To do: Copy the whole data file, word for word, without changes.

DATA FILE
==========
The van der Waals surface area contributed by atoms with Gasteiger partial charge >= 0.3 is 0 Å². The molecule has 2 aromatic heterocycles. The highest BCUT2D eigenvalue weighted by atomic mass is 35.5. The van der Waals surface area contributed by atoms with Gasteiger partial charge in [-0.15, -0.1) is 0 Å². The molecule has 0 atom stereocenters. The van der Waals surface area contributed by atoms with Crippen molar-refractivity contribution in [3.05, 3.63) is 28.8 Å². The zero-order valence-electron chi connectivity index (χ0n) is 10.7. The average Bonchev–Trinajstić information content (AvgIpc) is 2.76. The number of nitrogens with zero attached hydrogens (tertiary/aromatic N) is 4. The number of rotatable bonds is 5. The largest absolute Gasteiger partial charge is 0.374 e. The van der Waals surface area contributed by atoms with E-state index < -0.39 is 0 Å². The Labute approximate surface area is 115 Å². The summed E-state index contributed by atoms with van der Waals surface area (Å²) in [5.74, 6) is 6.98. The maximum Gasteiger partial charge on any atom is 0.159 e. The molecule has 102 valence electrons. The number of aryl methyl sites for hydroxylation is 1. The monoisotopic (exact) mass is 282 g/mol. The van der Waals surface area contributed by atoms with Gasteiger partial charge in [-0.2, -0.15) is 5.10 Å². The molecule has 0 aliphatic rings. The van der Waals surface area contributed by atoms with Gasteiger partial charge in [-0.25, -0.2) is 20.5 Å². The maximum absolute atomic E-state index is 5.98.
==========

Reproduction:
The van der Waals surface area contributed by atoms with Gasteiger partial charge >= 0.3 is 0 Å². The molecule has 2 aromatic heterocycles. The highest BCUT2D eigenvalue weighted by atomic mass is 35.5. The van der Waals surface area contributed by atoms with Gasteiger partial charge in [-0.15, -0.1) is 0 Å². The molecule has 0 atom stereocenters. The van der Waals surface area contributed by atoms with Crippen molar-refractivity contribution in [3.05, 3.63) is 28.8 Å². The zero-order valence-electron chi connectivity index (χ0n) is 10.7. The average Bonchev–Trinajstić information content (AvgIpc) is 2.76. The number of nitrogens with zero attached hydrogens (tertiary/aromatic N) is 4. The number of rotatable bonds is 5. The largest absolute Gasteiger partial charge is 0.374 e. The van der Waals surface area contributed by atoms with E-state index < -0.39 is 0 Å². The Labute approximate surface area is 115 Å². The summed E-state index contributed by atoms with van der Waals surface area (Å²) in [5.74, 6) is 6.98. The maximum Gasteiger partial charge on any atom is 0.159 e. The molecule has 102 valence electrons. The number of aryl methyl sites for hydroxylation is 1. The monoisotopic (exact) mass is 282 g/mol. The van der Waals surface area contributed by atoms with Gasteiger partial charge in [-0.2, -0.15) is 5.10 Å². The molecule has 0 aliphatic rings. The van der Waals surface area contributed by atoms with Gasteiger partial charge in [-0.25, -0.2) is 20.5 Å². The maximum absolute atomic E-state index is 5.98.